Regulation of liquidity in over-the-counter markets in fixed income, commodities and currencies is having a profound impact on funding costs.
Professor Darrell Duffie explained to delegates at the Fiduciary Investors Symposium at Stanford University how OTC markets are dominated by a small number of dealers affiliated with large banks. These banks, which connect with investors via their buy-and-sell orders and connect with one another in laying off those positions, charge much more today than before the financial crisis.
The market is relatively opaque for many buy-side firms. Because the current market structure is dominated by large banks, when investors call dealers to buy or sell a position, dealers are in a “better position” and “better informed,” said Duffie the Dean Witter Distinguished Professor of Finance at Stanford Graduate School of Business. Moreover, there is little opportunity to trade directly with another buy-side investor, meaning all the market share and bid-ask spread goes to the dealers.
The structure of the current market has been shaped by regulation that has been introduced since the financial crisis. Rules around bank capital adequacy make it more expensive to trade because access to banks’ balance sheets has become more expensive.
“Dealers have to have more capital to back your positions,” he said, adding that although capital regulations are a good idea, they now dictate the cost of trading.
No longer too big to fail
Other factors have also increased the cost of accessing balance sheet space. Failure resolution rules in the US and Europe, which cover liability if a major bank fails, now force the creditors of large banks, rather than governments and taxpayers, to take those losses.
“Banks have to resolve losses with creditors, there will be no bailouts by governments,” Duffie said.
It means creditors need a higher credit spread to compensate them for potential loses. So, while the probability of a default has gone down due to capital adequacy, the potential losses for the largest banks’ unsecured creditors have gone up, and with them the net cost of debt funding. It means banks are not opening their balance sheets to arbitrage trades, Duffie said.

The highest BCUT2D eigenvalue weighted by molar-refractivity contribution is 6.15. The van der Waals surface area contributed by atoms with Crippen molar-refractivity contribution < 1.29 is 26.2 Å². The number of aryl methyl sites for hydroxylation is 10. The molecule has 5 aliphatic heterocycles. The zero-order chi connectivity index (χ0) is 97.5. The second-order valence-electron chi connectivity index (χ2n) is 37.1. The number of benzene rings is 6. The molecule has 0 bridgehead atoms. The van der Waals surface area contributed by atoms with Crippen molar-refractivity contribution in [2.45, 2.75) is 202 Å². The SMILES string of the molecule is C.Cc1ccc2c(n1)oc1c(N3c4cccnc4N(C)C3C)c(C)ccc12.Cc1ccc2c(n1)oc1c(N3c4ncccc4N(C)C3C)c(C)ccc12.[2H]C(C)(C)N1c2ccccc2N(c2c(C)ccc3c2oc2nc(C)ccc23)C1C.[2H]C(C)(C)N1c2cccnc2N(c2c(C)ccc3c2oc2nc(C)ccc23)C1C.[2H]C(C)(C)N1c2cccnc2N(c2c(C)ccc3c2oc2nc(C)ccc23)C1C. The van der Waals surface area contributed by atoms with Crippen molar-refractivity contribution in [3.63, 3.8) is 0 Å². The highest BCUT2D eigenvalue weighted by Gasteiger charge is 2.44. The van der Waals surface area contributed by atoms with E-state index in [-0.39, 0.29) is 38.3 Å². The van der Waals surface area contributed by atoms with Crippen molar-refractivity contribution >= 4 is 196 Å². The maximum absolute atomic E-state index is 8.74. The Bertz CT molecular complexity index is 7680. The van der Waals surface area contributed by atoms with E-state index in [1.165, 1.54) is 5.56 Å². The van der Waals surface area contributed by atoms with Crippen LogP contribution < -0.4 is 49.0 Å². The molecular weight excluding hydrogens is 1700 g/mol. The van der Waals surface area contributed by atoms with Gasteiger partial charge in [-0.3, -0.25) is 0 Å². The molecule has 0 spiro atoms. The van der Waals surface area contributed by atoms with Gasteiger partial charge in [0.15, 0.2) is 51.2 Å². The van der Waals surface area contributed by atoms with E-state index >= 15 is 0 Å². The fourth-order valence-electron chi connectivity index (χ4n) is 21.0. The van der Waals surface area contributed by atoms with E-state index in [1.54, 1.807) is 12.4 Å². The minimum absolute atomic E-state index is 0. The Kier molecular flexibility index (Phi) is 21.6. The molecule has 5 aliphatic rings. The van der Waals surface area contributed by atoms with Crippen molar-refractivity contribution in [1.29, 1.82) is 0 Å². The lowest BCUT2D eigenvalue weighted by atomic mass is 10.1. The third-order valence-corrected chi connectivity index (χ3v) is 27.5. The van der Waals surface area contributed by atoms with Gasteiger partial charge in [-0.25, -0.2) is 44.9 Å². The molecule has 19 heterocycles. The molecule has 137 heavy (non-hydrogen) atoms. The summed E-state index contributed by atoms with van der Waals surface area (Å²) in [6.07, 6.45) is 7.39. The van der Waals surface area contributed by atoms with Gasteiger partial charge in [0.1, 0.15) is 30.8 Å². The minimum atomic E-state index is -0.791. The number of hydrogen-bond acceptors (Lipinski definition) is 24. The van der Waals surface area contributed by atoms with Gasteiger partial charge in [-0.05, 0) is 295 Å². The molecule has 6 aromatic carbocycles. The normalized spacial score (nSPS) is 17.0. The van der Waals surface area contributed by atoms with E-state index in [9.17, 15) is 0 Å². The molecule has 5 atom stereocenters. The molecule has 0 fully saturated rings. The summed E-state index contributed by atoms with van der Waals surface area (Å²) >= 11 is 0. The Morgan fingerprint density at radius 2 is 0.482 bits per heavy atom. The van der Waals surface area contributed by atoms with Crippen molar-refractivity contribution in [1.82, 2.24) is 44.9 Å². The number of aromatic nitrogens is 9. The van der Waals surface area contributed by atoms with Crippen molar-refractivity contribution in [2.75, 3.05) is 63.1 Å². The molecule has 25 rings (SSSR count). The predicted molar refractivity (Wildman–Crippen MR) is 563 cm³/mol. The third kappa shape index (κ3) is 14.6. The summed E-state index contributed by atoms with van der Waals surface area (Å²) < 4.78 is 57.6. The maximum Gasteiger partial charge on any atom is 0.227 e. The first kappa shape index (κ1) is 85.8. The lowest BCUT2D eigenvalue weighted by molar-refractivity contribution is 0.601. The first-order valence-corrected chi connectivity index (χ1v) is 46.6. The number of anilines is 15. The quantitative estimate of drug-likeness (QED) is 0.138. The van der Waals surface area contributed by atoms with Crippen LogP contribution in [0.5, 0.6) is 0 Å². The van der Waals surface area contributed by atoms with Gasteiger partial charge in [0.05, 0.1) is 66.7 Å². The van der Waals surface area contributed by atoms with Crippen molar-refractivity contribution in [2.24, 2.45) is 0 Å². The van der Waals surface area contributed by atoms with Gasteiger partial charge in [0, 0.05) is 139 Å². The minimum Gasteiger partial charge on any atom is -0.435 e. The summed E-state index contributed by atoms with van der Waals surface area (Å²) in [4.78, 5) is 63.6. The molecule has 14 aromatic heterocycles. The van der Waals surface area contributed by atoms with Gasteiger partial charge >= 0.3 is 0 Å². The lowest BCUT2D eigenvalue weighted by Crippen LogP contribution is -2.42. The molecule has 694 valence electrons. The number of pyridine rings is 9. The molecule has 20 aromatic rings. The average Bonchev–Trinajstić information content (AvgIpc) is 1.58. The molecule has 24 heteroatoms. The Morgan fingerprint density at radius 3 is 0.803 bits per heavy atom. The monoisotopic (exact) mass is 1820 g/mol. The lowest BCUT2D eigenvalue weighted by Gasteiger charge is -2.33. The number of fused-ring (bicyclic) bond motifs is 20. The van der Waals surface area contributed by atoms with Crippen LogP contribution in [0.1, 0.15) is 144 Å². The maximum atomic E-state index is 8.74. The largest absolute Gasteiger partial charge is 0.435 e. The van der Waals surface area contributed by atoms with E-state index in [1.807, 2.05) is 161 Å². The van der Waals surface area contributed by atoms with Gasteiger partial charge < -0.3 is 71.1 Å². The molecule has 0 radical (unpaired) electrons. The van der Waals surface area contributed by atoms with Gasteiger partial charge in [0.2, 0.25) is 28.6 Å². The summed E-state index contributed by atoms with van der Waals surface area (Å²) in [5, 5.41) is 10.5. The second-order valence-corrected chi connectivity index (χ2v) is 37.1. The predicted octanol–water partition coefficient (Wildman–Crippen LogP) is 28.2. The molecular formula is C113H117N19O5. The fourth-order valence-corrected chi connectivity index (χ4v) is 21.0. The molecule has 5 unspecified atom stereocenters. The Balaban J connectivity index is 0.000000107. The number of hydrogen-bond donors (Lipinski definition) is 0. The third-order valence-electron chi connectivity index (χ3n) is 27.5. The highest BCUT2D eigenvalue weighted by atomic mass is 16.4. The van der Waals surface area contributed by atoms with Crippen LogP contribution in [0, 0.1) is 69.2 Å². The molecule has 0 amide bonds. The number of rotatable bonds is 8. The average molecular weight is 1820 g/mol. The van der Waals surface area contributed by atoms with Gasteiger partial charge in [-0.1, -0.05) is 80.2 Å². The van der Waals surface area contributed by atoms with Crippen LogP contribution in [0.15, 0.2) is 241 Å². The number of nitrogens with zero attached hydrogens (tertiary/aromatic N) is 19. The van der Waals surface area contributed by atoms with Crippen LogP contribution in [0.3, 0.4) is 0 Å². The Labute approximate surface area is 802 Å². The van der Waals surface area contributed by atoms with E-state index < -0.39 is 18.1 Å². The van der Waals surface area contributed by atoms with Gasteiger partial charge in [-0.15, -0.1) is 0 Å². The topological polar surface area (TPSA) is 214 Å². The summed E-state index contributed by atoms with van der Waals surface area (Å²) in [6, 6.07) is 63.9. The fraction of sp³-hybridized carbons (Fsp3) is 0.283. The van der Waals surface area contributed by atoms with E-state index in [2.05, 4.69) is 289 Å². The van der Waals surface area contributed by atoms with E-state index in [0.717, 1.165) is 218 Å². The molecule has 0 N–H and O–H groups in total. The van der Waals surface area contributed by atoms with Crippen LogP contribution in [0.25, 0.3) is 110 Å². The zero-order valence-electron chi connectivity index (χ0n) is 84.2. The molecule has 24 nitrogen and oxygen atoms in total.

Before the financial crisis, the credit spreads for the largest US and European bank dealers were “razor thin”. It was indicative of the fact banks were happy to fund arbitrage trades with only a few basis points of profit, safe in the knowledge they could go to the debt markets and secure cheap funding because creditors didn’t believe banks would ever be allowed to fail.
Now, it’s more expensive for banks to use debt funding to take positions, Duffie continued.
“Investors are paying for it every time they make a trade with a large bank,” he said.
Indeed, a bank will conduct a trade only if the gross profit is larger than the funding cost, Duffie said. Even a strictly positive profit-and-loss position can be viewed by the banks’ shareholders as a negative-return trade. It has led to the introduction of funding value adjustment, costs which traders must now meet to justify making a trade.
Duffie pointed out that banks’ credit ratings have lowered in reflection of the fact they are no longer “too big to fail”. It’s the removal of so-called “sovereign uplift”.
“There is no more sovereign uplift with the largest banks,” he said. “Banks are safer, but creditors are at greater risk because they won’t get bailed out if they are holding unsecured unprotected debt.”
Duffie suggested a couple of solutions to the higher cost of funding. If banks competed for trades, investors would get a better deal.
“It will mean the banks with the higher funding costs will be driven out of the market, and you will get lower costs,” he told delegates. Alternatively, trading platforms where dealers could respond to requests for quotes, could introduce competition. However, he noted there was fragmentation in the trading platform market, with few dealers answering requests for quotes and an absence of competition.